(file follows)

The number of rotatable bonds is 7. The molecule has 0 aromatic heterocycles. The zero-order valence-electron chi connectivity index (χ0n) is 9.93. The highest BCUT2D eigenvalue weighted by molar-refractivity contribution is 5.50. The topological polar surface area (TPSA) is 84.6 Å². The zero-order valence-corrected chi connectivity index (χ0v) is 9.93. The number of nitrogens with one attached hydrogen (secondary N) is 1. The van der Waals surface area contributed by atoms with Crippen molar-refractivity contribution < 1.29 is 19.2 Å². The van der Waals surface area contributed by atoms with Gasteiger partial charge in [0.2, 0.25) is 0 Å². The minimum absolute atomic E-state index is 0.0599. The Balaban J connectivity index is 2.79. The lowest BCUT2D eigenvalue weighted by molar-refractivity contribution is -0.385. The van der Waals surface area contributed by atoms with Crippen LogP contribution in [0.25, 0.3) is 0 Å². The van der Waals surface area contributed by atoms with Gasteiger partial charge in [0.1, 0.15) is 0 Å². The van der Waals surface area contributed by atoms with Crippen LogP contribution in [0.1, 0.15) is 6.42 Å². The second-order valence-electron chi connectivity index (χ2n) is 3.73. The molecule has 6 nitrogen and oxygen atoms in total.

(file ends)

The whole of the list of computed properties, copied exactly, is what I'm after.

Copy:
The number of rotatable bonds is 7. The molecule has 0 aromatic heterocycles. The zero-order valence-electron chi connectivity index (χ0n) is 9.93. The highest BCUT2D eigenvalue weighted by molar-refractivity contribution is 5.50. The topological polar surface area (TPSA) is 84.6 Å². The zero-order valence-corrected chi connectivity index (χ0v) is 9.93. The number of nitrogens with one attached hydrogen (secondary N) is 1. The van der Waals surface area contributed by atoms with Crippen molar-refractivity contribution < 1.29 is 19.2 Å². The van der Waals surface area contributed by atoms with Gasteiger partial charge in [0.2, 0.25) is 0 Å². The minimum absolute atomic E-state index is 0.0599. The Balaban J connectivity index is 2.79. The lowest BCUT2D eigenvalue weighted by molar-refractivity contribution is -0.385. The van der Waals surface area contributed by atoms with Crippen LogP contribution in [0.25, 0.3) is 0 Å². The van der Waals surface area contributed by atoms with Gasteiger partial charge in [0.1, 0.15) is 0 Å². The van der Waals surface area contributed by atoms with Crippen LogP contribution in [0.1, 0.15) is 6.42 Å². The second-order valence-electron chi connectivity index (χ2n) is 3.73. The molecule has 6 nitrogen and oxygen atoms in total.